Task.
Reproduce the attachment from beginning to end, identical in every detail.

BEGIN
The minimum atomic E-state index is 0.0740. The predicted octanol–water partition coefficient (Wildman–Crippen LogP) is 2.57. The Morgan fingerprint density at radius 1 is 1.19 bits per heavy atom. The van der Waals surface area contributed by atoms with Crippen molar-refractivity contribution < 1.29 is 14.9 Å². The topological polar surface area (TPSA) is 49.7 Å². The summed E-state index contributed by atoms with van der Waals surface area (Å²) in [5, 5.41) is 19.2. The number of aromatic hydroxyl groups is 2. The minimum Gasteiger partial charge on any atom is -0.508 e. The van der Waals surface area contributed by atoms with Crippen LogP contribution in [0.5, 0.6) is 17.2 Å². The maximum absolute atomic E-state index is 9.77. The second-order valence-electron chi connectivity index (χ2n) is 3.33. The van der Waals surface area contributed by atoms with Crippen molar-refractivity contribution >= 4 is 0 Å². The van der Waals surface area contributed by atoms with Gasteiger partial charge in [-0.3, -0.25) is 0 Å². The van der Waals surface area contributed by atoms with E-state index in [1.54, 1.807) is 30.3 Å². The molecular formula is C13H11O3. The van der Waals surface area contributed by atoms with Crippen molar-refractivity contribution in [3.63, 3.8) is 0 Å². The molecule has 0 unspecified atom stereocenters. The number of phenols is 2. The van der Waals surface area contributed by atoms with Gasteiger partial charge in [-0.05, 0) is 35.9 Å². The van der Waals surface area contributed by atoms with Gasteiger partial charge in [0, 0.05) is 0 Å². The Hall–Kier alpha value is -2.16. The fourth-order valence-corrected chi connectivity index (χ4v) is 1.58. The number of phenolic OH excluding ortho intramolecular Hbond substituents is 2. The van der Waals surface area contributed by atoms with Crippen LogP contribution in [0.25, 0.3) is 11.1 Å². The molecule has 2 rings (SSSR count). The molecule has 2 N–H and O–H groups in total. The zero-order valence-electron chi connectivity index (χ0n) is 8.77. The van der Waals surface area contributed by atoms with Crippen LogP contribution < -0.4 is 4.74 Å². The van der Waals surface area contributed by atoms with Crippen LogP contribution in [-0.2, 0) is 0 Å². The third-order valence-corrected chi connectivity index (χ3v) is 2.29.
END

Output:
The minimum atomic E-state index is 0.0740. The predicted octanol–water partition coefficient (Wildman–Crippen LogP) is 2.57. The Morgan fingerprint density at radius 1 is 1.19 bits per heavy atom. The van der Waals surface area contributed by atoms with Crippen molar-refractivity contribution < 1.29 is 14.9 Å². The topological polar surface area (TPSA) is 49.7 Å². The summed E-state index contributed by atoms with van der Waals surface area (Å²) in [5, 5.41) is 19.2. The number of aromatic hydroxyl groups is 2. The minimum Gasteiger partial charge on any atom is -0.508 e. The van der Waals surface area contributed by atoms with Crippen LogP contribution in [0.5, 0.6) is 17.2 Å². The maximum absolute atomic E-state index is 9.77. The second-order valence-electron chi connectivity index (χ2n) is 3.33. The van der Waals surface area contributed by atoms with Crippen molar-refractivity contribution >= 4 is 0 Å². The van der Waals surface area contributed by atoms with Gasteiger partial charge in [-0.3, -0.25) is 0 Å². The van der Waals surface area contributed by atoms with E-state index in [1.54, 1.807) is 30.3 Å². The molecular formula is C13H11O3. The van der Waals surface area contributed by atoms with Crippen molar-refractivity contribution in [3.63, 3.8) is 0 Å². The molecule has 0 unspecified atom stereocenters. The number of phenols is 2. The van der Waals surface area contributed by atoms with Gasteiger partial charge in [-0.05, 0) is 35.9 Å². The van der Waals surface area contributed by atoms with Gasteiger partial charge in [0, 0.05) is 0 Å². The Hall–Kier alpha value is -2.16. The fourth-order valence-corrected chi connectivity index (χ4v) is 1.58. The number of phenolic OH excluding ortho intramolecular Hbond substituents is 2. The van der Waals surface area contributed by atoms with Crippen LogP contribution in [0.25, 0.3) is 11.1 Å². The molecule has 2 rings (SSSR count). The molecule has 2 N–H and O–H groups in total. The zero-order valence-electron chi connectivity index (χ0n) is 8.77. The van der Waals surface area contributed by atoms with Crippen LogP contribution < -0.4 is 4.74 Å². The van der Waals surface area contributed by atoms with Crippen LogP contribution in [-0.2, 0) is 0 Å². The third-order valence-corrected chi connectivity index (χ3v) is 2.29.